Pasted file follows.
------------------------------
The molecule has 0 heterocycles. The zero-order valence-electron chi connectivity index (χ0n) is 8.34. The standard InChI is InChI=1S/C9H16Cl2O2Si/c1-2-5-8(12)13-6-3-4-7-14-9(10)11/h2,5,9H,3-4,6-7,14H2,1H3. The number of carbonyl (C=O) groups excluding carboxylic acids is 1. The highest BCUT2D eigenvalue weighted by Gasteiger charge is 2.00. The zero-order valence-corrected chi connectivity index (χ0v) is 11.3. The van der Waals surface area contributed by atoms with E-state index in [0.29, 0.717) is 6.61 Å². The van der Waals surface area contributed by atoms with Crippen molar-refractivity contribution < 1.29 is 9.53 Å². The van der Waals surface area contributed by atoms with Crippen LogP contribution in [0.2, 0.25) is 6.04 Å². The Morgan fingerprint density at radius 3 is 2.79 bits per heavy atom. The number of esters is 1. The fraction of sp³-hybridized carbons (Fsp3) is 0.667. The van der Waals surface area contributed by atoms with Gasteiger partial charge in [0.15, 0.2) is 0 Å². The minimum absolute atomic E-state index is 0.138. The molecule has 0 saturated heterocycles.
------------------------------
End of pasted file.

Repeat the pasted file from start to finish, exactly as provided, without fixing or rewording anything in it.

The molecule has 0 heterocycles. The zero-order valence-electron chi connectivity index (χ0n) is 8.34. The standard InChI is InChI=1S/C9H16Cl2O2Si/c1-2-5-8(12)13-6-3-4-7-14-9(10)11/h2,5,9H,3-4,6-7,14H2,1H3. The number of carbonyl (C=O) groups excluding carboxylic acids is 1. The highest BCUT2D eigenvalue weighted by Gasteiger charge is 2.00. The zero-order valence-corrected chi connectivity index (χ0v) is 11.3. The van der Waals surface area contributed by atoms with E-state index in [0.29, 0.717) is 6.61 Å². The van der Waals surface area contributed by atoms with Crippen molar-refractivity contribution < 1.29 is 9.53 Å². The van der Waals surface area contributed by atoms with Crippen LogP contribution in [0.2, 0.25) is 6.04 Å². The Morgan fingerprint density at radius 3 is 2.79 bits per heavy atom. The number of esters is 1. The fraction of sp³-hybridized carbons (Fsp3) is 0.667. The van der Waals surface area contributed by atoms with Gasteiger partial charge in [0.15, 0.2) is 0 Å². The minimum absolute atomic E-state index is 0.138. The molecule has 0 saturated heterocycles.